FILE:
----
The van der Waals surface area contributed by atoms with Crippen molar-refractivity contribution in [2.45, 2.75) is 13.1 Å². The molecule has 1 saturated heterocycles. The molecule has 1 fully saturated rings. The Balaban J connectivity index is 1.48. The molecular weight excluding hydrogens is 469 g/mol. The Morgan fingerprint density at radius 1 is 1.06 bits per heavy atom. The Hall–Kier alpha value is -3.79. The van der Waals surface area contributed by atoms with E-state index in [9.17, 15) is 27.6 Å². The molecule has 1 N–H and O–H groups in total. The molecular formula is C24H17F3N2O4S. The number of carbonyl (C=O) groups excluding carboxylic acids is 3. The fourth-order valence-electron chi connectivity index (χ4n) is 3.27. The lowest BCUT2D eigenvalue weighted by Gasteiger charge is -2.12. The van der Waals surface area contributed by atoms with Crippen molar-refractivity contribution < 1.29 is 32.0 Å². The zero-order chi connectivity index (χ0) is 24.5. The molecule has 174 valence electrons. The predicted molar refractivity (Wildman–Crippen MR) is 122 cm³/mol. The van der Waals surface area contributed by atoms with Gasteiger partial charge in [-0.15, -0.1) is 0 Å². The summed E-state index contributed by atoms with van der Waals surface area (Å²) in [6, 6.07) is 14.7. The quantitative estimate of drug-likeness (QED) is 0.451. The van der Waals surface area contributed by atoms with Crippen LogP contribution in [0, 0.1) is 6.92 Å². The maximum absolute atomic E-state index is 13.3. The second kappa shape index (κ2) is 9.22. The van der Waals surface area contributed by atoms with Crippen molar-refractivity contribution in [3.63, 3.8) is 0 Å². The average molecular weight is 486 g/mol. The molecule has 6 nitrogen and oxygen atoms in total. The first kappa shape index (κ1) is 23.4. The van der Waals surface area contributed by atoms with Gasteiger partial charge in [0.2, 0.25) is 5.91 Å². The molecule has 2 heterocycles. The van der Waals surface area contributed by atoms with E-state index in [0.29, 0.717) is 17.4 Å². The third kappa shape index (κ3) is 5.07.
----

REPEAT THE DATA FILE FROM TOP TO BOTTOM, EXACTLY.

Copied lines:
The van der Waals surface area contributed by atoms with Crippen molar-refractivity contribution in [2.45, 2.75) is 13.1 Å². The molecule has 1 saturated heterocycles. The molecule has 1 fully saturated rings. The Balaban J connectivity index is 1.48. The molecular weight excluding hydrogens is 469 g/mol. The Morgan fingerprint density at radius 1 is 1.06 bits per heavy atom. The Hall–Kier alpha value is -3.79. The van der Waals surface area contributed by atoms with E-state index in [9.17, 15) is 27.6 Å². The molecule has 1 N–H and O–H groups in total. The molecular formula is C24H17F3N2O4S. The number of carbonyl (C=O) groups excluding carboxylic acids is 3. The fourth-order valence-electron chi connectivity index (χ4n) is 3.27. The lowest BCUT2D eigenvalue weighted by Gasteiger charge is -2.12. The van der Waals surface area contributed by atoms with Crippen molar-refractivity contribution < 1.29 is 32.0 Å². The zero-order chi connectivity index (χ0) is 24.5. The molecule has 174 valence electrons. The predicted molar refractivity (Wildman–Crippen MR) is 122 cm³/mol. The van der Waals surface area contributed by atoms with Gasteiger partial charge in [-0.15, -0.1) is 0 Å². The summed E-state index contributed by atoms with van der Waals surface area (Å²) in [6, 6.07) is 14.7. The quantitative estimate of drug-likeness (QED) is 0.451. The van der Waals surface area contributed by atoms with Crippen LogP contribution in [0, 0.1) is 6.92 Å². The maximum absolute atomic E-state index is 13.3. The second kappa shape index (κ2) is 9.22. The van der Waals surface area contributed by atoms with Crippen molar-refractivity contribution in [3.63, 3.8) is 0 Å². The average molecular weight is 486 g/mol. The molecule has 6 nitrogen and oxygen atoms in total. The first kappa shape index (κ1) is 23.4. The van der Waals surface area contributed by atoms with Gasteiger partial charge in [0.2, 0.25) is 5.91 Å². The molecule has 2 heterocycles. The van der Waals surface area contributed by atoms with E-state index in [0.29, 0.717) is 17.4 Å². The third kappa shape index (κ3) is 5.07.